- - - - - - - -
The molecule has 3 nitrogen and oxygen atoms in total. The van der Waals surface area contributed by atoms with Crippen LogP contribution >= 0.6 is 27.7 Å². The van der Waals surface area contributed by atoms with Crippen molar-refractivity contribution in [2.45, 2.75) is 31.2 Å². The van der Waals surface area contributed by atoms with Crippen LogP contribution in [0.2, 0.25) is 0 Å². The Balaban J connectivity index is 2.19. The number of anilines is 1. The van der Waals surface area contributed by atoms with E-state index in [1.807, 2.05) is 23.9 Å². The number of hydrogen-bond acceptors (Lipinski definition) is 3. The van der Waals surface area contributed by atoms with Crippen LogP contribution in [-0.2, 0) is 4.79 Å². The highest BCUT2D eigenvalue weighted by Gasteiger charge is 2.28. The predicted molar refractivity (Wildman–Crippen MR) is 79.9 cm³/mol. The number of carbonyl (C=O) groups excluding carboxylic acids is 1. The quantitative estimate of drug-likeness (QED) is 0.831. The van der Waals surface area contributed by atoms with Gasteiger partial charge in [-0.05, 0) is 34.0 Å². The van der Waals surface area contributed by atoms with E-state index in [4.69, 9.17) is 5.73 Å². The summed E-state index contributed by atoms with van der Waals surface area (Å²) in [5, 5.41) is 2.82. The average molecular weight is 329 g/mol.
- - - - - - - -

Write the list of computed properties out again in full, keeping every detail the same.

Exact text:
The molecule has 3 nitrogen and oxygen atoms in total. The van der Waals surface area contributed by atoms with Crippen LogP contribution >= 0.6 is 27.7 Å². The van der Waals surface area contributed by atoms with Crippen molar-refractivity contribution in [2.45, 2.75) is 31.2 Å². The van der Waals surface area contributed by atoms with Crippen LogP contribution in [0.2, 0.25) is 0 Å². The Balaban J connectivity index is 2.19. The number of anilines is 1. The van der Waals surface area contributed by atoms with E-state index in [1.807, 2.05) is 23.9 Å². The number of hydrogen-bond acceptors (Lipinski definition) is 3. The van der Waals surface area contributed by atoms with Crippen LogP contribution in [-0.2, 0) is 4.79 Å². The highest BCUT2D eigenvalue weighted by Gasteiger charge is 2.28. The predicted molar refractivity (Wildman–Crippen MR) is 79.9 cm³/mol. The number of carbonyl (C=O) groups excluding carboxylic acids is 1. The quantitative estimate of drug-likeness (QED) is 0.831. The van der Waals surface area contributed by atoms with Gasteiger partial charge in [-0.05, 0) is 34.0 Å². The van der Waals surface area contributed by atoms with E-state index in [4.69, 9.17) is 5.73 Å². The summed E-state index contributed by atoms with van der Waals surface area (Å²) in [5, 5.41) is 2.82. The average molecular weight is 329 g/mol.